'Making a Murderer': Will Signing the Petition Free the Averys?

Making a Murderer
A promotional image for the Netflix series "Making a Murderer." Netflix

This article first appeared on Reason.com.

A "tragic lack of humility" in our criminal justice system sits at the heart of the Netflix docuseries Making a Murderer. Released December 18, the 10-years-in-the-making show has taken almost no time to stir up public support for Steven Avery and his young nephew Brendan Dassey, with hopes of forcing the White House or Wisconsin Governor Scott Walker to respond.

Avery, now 53, has spent the better part of his adult life in prison. The series picks up upon his 2003 release, after serving 18 years for the violent rape of a fellow resident of Manitowoc County, Wisconsin—a crime that DNA analysis that was not possible at the time of his 1985 conviction eventually shows Avery did not commit.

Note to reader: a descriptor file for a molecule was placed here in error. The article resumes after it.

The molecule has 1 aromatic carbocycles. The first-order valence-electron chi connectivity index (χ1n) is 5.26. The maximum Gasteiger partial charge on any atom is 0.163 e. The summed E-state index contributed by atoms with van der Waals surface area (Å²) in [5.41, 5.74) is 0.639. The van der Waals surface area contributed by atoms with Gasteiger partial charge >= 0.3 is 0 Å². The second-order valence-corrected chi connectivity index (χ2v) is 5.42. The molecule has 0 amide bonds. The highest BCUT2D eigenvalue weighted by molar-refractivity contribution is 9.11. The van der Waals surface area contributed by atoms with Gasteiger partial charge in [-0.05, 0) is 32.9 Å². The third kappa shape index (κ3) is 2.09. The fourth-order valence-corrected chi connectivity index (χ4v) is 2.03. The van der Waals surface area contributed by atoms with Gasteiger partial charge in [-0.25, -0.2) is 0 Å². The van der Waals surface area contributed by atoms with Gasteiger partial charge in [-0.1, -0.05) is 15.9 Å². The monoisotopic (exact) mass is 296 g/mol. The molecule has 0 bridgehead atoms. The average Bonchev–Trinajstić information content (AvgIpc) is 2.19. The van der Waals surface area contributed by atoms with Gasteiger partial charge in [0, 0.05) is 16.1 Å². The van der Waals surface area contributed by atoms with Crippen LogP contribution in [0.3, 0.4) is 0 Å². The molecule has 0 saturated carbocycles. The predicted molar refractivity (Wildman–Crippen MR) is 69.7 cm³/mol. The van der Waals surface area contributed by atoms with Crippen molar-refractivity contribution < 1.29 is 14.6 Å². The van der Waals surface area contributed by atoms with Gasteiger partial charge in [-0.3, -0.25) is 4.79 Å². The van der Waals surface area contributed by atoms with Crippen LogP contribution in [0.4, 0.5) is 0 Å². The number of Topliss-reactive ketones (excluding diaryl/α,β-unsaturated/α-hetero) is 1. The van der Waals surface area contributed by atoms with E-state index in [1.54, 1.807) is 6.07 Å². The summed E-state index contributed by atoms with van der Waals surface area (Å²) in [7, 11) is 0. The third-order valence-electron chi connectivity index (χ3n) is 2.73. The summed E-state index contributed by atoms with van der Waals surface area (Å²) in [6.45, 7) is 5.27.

This wrongful rape conviction wasn't the result of some vengeful ex- or whatever else stereotypes might conjure. A wealth of evidence suggests Avery was failed by the Manitowoc County Sheriff's Office's single-minded commitment to proving and maintaining his guilt. By fall 2005, Avery was in the midst of a major lawsuit against Manitowoc County, with individual liability at stake for various local officials.

That's when—spoilers ahead—he was arrested and charged for the murder of Teresa Halbach, a 25-year-old auto-mag photographer. Halbach had been by the Avery family junkyard to take pictures of a car there before disappearing and, eventually, having her cremated remains discovered behind Avery's trailer. The bulk of Making a Murderer involves the investigation and trials surrounding Halbach's death, in which Dassey, then 16, was also implicated.